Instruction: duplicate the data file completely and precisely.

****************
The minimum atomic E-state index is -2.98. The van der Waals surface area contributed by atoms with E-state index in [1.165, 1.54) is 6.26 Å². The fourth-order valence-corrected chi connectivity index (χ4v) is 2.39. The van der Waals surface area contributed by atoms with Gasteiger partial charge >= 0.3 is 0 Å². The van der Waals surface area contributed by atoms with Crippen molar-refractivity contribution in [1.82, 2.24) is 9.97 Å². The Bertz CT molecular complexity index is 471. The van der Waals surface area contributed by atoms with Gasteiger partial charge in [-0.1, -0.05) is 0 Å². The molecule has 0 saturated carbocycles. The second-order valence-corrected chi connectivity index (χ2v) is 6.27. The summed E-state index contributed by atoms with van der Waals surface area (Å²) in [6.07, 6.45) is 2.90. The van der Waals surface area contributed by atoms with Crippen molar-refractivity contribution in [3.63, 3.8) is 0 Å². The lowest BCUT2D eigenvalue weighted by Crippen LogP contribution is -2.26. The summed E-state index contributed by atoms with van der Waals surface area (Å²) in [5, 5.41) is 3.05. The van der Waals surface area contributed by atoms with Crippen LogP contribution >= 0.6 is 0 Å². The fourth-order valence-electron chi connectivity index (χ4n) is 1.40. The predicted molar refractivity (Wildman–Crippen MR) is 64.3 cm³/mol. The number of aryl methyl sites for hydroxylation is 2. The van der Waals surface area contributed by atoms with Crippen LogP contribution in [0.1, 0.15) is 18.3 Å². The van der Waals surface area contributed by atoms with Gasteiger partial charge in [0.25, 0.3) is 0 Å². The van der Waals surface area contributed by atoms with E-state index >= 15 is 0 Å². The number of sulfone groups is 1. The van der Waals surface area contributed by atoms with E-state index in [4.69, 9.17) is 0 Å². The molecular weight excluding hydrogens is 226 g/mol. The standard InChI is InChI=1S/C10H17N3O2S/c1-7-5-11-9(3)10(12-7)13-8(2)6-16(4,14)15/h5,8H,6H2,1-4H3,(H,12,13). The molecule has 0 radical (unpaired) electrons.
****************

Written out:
The minimum atomic E-state index is -2.98. The van der Waals surface area contributed by atoms with E-state index in [1.165, 1.54) is 6.26 Å². The fourth-order valence-corrected chi connectivity index (χ4v) is 2.39. The van der Waals surface area contributed by atoms with Gasteiger partial charge >= 0.3 is 0 Å². The van der Waals surface area contributed by atoms with Crippen molar-refractivity contribution in [1.82, 2.24) is 9.97 Å². The Bertz CT molecular complexity index is 471. The van der Waals surface area contributed by atoms with Gasteiger partial charge in [-0.1, -0.05) is 0 Å². The molecule has 0 saturated carbocycles. The second-order valence-corrected chi connectivity index (χ2v) is 6.27. The summed E-state index contributed by atoms with van der Waals surface area (Å²) in [6.07, 6.45) is 2.90. The van der Waals surface area contributed by atoms with Crippen molar-refractivity contribution in [3.63, 3.8) is 0 Å². The lowest BCUT2D eigenvalue weighted by Crippen LogP contribution is -2.26. The summed E-state index contributed by atoms with van der Waals surface area (Å²) in [5, 5.41) is 3.05. The van der Waals surface area contributed by atoms with Crippen LogP contribution >= 0.6 is 0 Å². The fourth-order valence-electron chi connectivity index (χ4n) is 1.40. The predicted molar refractivity (Wildman–Crippen MR) is 64.3 cm³/mol. The number of aryl methyl sites for hydroxylation is 2. The van der Waals surface area contributed by atoms with Crippen LogP contribution in [0.1, 0.15) is 18.3 Å². The van der Waals surface area contributed by atoms with Gasteiger partial charge in [0.25, 0.3) is 0 Å². The van der Waals surface area contributed by atoms with E-state index >= 15 is 0 Å². The number of sulfone groups is 1. The van der Waals surface area contributed by atoms with E-state index in [4.69, 9.17) is 0 Å². The molecular weight excluding hydrogens is 226 g/mol. The standard InChI is InChI=1S/C10H17N3O2S/c1-7-5-11-9(3)10(12-7)13-8(2)6-16(4,14)15/h5,8H,6H2,1-4H3,(H,12,13). The molecule has 0 radical (unpaired) electrons.